Australia is using nuclear science and technology to improve cancer diagnosis and treatment in the Asia-Pacific.
Project implemented: 2014
Train medical physicists in Asia-Pacific for safe and effective delivery of radiation oncology services.
Cancer is a growing health risk to developing nations, and a solid medical physics capability is vital to meet the challenge.
Sustainability of training addressed by developing pilot programs and teaching standards for use in-country, along with simplified and harmonised protocols for certifying medical physicists.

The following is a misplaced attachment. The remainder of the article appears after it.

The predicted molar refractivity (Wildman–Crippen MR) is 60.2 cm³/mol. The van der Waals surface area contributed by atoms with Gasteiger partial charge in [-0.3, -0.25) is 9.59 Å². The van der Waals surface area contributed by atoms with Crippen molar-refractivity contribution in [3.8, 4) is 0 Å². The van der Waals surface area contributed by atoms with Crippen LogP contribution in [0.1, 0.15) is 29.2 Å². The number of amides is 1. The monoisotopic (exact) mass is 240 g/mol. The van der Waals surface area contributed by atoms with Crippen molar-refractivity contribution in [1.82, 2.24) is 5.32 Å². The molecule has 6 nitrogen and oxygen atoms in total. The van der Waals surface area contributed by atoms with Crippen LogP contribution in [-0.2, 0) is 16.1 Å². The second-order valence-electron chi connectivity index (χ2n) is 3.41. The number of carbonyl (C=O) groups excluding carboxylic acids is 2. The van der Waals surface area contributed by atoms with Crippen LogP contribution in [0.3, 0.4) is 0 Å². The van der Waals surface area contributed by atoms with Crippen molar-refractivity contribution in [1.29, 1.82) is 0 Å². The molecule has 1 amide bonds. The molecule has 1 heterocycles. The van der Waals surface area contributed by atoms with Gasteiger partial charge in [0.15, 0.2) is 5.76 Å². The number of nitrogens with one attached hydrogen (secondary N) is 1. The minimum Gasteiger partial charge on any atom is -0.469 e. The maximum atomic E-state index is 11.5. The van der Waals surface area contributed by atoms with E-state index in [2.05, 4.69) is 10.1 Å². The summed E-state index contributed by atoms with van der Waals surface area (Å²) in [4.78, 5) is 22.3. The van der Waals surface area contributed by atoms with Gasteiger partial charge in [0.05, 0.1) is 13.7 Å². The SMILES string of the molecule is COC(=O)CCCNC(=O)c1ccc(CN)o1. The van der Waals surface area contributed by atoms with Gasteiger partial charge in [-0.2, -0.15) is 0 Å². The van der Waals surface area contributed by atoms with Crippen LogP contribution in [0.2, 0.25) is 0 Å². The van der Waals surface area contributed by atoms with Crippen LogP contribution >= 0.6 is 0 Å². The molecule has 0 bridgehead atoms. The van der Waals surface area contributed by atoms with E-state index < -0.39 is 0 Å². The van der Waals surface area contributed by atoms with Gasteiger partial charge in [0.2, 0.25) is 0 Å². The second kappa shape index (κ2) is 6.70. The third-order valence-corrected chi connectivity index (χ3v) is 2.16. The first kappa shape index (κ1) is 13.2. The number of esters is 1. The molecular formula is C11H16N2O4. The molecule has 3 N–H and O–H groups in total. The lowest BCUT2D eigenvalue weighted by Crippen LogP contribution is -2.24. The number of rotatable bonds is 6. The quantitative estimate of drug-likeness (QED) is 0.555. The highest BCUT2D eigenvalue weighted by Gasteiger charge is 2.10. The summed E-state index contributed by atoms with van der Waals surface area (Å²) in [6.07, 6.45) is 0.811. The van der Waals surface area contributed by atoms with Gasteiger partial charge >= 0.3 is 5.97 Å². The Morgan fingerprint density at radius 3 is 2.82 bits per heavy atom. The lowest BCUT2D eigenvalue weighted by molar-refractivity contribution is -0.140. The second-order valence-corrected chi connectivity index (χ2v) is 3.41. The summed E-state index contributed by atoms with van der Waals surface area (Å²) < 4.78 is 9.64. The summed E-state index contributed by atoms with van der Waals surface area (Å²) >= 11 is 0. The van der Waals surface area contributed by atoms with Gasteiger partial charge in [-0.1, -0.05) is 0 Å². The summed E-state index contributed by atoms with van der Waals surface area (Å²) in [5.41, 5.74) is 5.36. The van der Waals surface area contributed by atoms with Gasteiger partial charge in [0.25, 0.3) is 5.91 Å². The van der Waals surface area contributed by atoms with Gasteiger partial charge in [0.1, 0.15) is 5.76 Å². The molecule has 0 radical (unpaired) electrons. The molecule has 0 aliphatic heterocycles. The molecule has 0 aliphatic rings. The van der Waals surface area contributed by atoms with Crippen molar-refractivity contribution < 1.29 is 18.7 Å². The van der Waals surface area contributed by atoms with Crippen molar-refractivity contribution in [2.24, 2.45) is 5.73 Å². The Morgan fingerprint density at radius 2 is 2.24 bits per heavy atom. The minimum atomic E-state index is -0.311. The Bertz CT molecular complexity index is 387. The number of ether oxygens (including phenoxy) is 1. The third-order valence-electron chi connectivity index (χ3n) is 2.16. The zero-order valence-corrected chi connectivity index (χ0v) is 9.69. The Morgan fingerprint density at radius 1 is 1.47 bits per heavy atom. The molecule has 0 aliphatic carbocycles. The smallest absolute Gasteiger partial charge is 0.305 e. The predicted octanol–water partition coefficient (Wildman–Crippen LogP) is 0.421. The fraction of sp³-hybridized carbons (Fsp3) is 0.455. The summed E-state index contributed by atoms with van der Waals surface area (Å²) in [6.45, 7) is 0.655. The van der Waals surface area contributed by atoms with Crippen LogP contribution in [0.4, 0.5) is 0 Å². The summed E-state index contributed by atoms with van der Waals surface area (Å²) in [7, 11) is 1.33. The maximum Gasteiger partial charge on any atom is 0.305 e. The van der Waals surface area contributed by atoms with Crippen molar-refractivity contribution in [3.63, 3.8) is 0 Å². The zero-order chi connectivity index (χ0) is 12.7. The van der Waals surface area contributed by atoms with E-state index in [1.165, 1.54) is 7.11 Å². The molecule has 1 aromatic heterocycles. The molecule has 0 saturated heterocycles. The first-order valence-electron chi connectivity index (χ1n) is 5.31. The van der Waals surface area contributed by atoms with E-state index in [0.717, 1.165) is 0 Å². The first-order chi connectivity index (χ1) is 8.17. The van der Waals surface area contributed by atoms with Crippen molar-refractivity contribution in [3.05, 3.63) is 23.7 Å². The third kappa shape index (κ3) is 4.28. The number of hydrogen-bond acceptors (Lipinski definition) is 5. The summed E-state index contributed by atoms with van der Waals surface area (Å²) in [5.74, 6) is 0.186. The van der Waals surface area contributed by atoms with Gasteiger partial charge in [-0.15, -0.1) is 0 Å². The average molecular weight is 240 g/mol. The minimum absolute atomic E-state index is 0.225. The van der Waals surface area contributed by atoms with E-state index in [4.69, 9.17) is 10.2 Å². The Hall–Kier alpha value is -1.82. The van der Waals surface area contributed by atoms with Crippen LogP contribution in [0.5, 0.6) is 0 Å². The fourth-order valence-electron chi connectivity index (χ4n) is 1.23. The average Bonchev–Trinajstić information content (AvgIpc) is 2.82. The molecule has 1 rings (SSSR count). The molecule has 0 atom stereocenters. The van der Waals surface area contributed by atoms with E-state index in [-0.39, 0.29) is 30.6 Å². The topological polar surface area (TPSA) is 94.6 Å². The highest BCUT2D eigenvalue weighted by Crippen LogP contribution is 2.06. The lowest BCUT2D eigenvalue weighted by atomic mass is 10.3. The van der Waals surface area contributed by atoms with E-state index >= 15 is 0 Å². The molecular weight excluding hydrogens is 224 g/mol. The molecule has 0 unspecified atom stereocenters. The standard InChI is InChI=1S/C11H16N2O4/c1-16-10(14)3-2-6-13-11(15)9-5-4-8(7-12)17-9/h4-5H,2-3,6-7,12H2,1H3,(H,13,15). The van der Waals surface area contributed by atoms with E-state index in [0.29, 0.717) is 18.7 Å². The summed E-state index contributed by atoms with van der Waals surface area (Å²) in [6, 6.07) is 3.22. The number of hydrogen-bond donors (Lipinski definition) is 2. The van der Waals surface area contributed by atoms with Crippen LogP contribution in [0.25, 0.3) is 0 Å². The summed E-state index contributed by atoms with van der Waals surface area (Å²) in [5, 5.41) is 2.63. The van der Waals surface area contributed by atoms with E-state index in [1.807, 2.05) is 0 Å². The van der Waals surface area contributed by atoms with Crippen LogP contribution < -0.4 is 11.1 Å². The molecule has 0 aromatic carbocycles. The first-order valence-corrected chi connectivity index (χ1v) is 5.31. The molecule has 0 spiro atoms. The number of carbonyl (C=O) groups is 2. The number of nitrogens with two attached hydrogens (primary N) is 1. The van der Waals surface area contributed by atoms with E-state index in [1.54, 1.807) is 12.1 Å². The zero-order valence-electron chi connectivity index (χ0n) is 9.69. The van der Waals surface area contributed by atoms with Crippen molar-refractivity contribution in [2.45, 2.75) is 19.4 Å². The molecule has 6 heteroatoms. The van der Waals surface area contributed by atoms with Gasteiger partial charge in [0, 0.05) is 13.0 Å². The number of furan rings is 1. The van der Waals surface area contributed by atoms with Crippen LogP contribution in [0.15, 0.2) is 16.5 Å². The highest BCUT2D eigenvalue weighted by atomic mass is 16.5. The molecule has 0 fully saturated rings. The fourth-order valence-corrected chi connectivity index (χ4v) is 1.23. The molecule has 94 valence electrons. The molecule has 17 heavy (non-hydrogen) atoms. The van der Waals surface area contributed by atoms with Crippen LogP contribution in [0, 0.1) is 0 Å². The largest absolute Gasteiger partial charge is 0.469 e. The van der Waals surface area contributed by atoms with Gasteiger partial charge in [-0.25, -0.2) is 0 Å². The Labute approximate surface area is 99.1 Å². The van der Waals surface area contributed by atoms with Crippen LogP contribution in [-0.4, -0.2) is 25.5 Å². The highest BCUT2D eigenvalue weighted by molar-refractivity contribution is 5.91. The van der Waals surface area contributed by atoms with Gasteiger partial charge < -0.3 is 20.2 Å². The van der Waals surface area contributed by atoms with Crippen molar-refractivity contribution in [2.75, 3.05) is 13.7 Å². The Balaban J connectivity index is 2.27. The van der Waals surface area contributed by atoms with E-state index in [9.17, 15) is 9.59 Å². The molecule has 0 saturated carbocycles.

Cancer is an increasing health challenge. Globally, cancer kills 8.2 million people per year, mainly in developing nations. Deaths from cancer are more than double those from tuberculosis, malaria and HIV combined. Effective national diagnosis and treatment programs are crucial to improving cancer outcomes. Such programs require the use of advanced nuclear science techniques: nuclear medicine to diagnose cancers, and radiation therapy to treat identified tumours. Working closely with oncologists, medical physicists are the trained personnel who calculate the radiation doses required during diagnosis and treatment to ensure procedures are administered to patients both effectively and safely. Medical Physics is a highly specialised field, and developing nations, including those in the Asia-Pacific, often struggle to attract and retain qualified staff. To address this challenge, Canberra Hospital and ANSTO are leading an IAEA project to train medical physicists in the region.